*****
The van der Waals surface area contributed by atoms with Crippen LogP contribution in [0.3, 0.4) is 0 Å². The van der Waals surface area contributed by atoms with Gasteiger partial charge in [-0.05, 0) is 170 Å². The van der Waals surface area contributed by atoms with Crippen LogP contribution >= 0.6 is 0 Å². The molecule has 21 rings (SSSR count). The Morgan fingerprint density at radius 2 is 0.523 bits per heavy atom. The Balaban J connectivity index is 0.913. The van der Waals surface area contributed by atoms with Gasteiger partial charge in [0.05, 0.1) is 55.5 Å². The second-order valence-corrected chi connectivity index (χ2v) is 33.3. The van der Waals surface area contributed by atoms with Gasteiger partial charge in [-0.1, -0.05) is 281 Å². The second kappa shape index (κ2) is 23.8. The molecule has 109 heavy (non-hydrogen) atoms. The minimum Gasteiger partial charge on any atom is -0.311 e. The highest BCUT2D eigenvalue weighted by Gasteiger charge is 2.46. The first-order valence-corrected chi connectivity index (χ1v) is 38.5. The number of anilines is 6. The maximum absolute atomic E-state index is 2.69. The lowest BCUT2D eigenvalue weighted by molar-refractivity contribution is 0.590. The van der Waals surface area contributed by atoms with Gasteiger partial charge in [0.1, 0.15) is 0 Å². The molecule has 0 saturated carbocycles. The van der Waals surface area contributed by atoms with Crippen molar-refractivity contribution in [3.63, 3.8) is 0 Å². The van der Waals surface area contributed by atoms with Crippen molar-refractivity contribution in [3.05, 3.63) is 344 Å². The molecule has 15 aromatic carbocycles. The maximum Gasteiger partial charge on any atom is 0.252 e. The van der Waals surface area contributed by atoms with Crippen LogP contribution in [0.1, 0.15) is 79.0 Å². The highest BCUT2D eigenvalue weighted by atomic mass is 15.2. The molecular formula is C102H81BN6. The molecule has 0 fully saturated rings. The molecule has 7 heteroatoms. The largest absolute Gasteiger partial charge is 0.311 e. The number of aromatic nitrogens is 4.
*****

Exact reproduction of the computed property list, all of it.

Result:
The van der Waals surface area contributed by atoms with Crippen LogP contribution in [0.3, 0.4) is 0 Å². The van der Waals surface area contributed by atoms with Gasteiger partial charge in [-0.05, 0) is 170 Å². The van der Waals surface area contributed by atoms with Crippen LogP contribution >= 0.6 is 0 Å². The molecule has 21 rings (SSSR count). The Morgan fingerprint density at radius 2 is 0.523 bits per heavy atom. The Balaban J connectivity index is 0.913. The van der Waals surface area contributed by atoms with Gasteiger partial charge in [0.05, 0.1) is 55.5 Å². The second-order valence-corrected chi connectivity index (χ2v) is 33.3. The van der Waals surface area contributed by atoms with Gasteiger partial charge in [-0.1, -0.05) is 281 Å². The second kappa shape index (κ2) is 23.8. The molecule has 109 heavy (non-hydrogen) atoms. The minimum Gasteiger partial charge on any atom is -0.311 e. The highest BCUT2D eigenvalue weighted by Gasteiger charge is 2.46. The first-order valence-corrected chi connectivity index (χ1v) is 38.5. The number of anilines is 6. The maximum absolute atomic E-state index is 2.69. The lowest BCUT2D eigenvalue weighted by molar-refractivity contribution is 0.590. The van der Waals surface area contributed by atoms with Gasteiger partial charge in [0.1, 0.15) is 0 Å². The molecule has 0 saturated carbocycles. The van der Waals surface area contributed by atoms with Crippen molar-refractivity contribution in [3.63, 3.8) is 0 Å². The van der Waals surface area contributed by atoms with Crippen molar-refractivity contribution in [3.05, 3.63) is 344 Å². The molecule has 15 aromatic carbocycles. The maximum Gasteiger partial charge on any atom is 0.252 e. The van der Waals surface area contributed by atoms with Crippen LogP contribution in [0.1, 0.15) is 79.0 Å². The highest BCUT2D eigenvalue weighted by atomic mass is 15.2. The molecular formula is C102H81BN6. The molecule has 0 fully saturated rings. The molecule has 7 heteroatoms. The largest absolute Gasteiger partial charge is 0.311 e. The number of aromatic nitrogens is 4.